It's not breaking news that the 2019 corn and soybean crop is behind schedule and wetter than usual. Farmers are often finding their daily harvest capacity limited by their dryers. Commercials are in a similar position, drying around the clock and still unable to keep up. In a typical year very few beans are sent through a drying system whereas, this year that is not the case. Producers are faced with the decision of leaving the beans in the field which are further susceptible to weather, or harvesting them at higher moisture levels.
Up until the harvest season of 2019, propane prices had plummeted while inventories continuously grew, which isn't uncommon. In a typical year, inventories build between the months of April and October and then drawdown as harvest kicks off and into the winter season. Currently, the United States sits just under 100 million barrels of propane, 16.8 million above last year and just beneath the 5 year range as shown in the graph above. The last time the United States had 100 million barrels of propane was November of 2016. It's worthy to note that supplies are more prevalent in certain regions than others. When analyzing the infrastructure of propane in the United States, it is important to recognize where your propane comes from. Our clientele at CRMG is primarily Midwest focused. Conway, Kansas, which holds roughly 7% of the propane supply in the United States, the Cochin Pipeline in Canada, and rail supplies the vast majority of our needs.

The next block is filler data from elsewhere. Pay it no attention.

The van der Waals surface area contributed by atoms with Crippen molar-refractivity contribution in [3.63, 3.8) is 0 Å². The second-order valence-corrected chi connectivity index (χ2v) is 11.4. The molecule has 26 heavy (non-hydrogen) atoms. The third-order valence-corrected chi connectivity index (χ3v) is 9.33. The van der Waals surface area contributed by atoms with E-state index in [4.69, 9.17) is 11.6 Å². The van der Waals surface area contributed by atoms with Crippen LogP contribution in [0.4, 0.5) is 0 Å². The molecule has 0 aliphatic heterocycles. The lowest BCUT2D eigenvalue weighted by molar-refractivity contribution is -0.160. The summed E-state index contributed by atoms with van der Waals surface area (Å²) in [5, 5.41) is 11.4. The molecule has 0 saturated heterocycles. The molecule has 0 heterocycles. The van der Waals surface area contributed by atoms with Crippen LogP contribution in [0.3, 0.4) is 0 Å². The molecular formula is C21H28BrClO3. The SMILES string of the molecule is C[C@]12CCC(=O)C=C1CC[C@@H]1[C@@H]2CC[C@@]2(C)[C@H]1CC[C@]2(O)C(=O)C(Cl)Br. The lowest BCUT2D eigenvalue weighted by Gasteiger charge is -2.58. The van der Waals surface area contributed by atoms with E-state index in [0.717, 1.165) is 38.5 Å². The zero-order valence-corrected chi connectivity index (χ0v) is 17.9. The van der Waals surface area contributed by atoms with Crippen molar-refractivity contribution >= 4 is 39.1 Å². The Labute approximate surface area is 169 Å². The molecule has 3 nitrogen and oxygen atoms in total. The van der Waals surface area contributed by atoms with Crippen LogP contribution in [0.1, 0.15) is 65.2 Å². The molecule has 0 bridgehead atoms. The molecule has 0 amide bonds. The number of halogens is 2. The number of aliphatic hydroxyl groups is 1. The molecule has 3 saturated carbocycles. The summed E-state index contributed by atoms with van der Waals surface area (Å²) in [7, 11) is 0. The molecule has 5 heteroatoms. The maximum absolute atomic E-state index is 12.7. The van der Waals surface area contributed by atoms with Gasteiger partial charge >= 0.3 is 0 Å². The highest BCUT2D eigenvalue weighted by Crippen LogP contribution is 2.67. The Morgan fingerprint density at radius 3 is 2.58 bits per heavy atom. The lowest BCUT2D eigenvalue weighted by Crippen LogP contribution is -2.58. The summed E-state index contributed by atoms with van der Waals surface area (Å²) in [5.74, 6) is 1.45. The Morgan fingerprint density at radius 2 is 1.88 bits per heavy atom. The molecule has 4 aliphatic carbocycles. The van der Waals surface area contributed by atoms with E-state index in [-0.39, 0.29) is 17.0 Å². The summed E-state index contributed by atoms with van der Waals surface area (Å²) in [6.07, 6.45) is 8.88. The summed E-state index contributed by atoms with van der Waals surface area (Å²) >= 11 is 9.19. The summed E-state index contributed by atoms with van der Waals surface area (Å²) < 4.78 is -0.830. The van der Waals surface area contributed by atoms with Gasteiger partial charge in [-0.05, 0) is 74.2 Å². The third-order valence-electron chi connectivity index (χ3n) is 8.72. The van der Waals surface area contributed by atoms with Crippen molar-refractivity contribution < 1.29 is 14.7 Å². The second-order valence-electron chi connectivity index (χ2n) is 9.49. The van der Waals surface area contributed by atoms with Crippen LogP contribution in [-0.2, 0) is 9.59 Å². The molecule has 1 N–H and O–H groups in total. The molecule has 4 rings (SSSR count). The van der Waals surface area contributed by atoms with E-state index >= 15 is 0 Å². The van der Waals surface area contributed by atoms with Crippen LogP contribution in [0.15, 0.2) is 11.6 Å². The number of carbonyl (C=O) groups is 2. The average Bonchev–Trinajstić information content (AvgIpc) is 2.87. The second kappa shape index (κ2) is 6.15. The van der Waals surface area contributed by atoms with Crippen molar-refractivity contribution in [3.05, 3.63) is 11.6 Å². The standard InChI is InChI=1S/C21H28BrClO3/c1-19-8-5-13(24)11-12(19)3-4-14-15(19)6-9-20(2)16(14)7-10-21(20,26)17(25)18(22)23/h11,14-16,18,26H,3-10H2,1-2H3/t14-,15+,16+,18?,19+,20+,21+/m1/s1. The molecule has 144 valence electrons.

When digging deeper into propane stocks, one will notice that the Midwest region is sitting beneath it's 5 year range. As shown in the graph above, inventories as of the latest United States Energy Information Administration (EIA) report came in at 26.5 million barrels, 900,000 less than a year ago. While the data in the report doesn't point to a huge inventory shortage, the lateness and wetness of this corn/soybean crop has most producers in need of supply simultaneously and across a much larger territory than normal. Propane inventory breakdowns by state can be viewed below.
Undoubtedly the 2019 crop season has been full of challenges. If you have not yet locked in a price on the balance of your expected propane needs, work with your local service provider to do so. Expect delays in receipt of your propane needs and communicate with your provider to manage your demand with their current supplies. We are all looking forward to having the challenges of 2019 behind us, finish strong. Remember that many of your service providers are working tirelessly to bring forward your product in a timely manner. Often times they have no more control over the situation than the end user.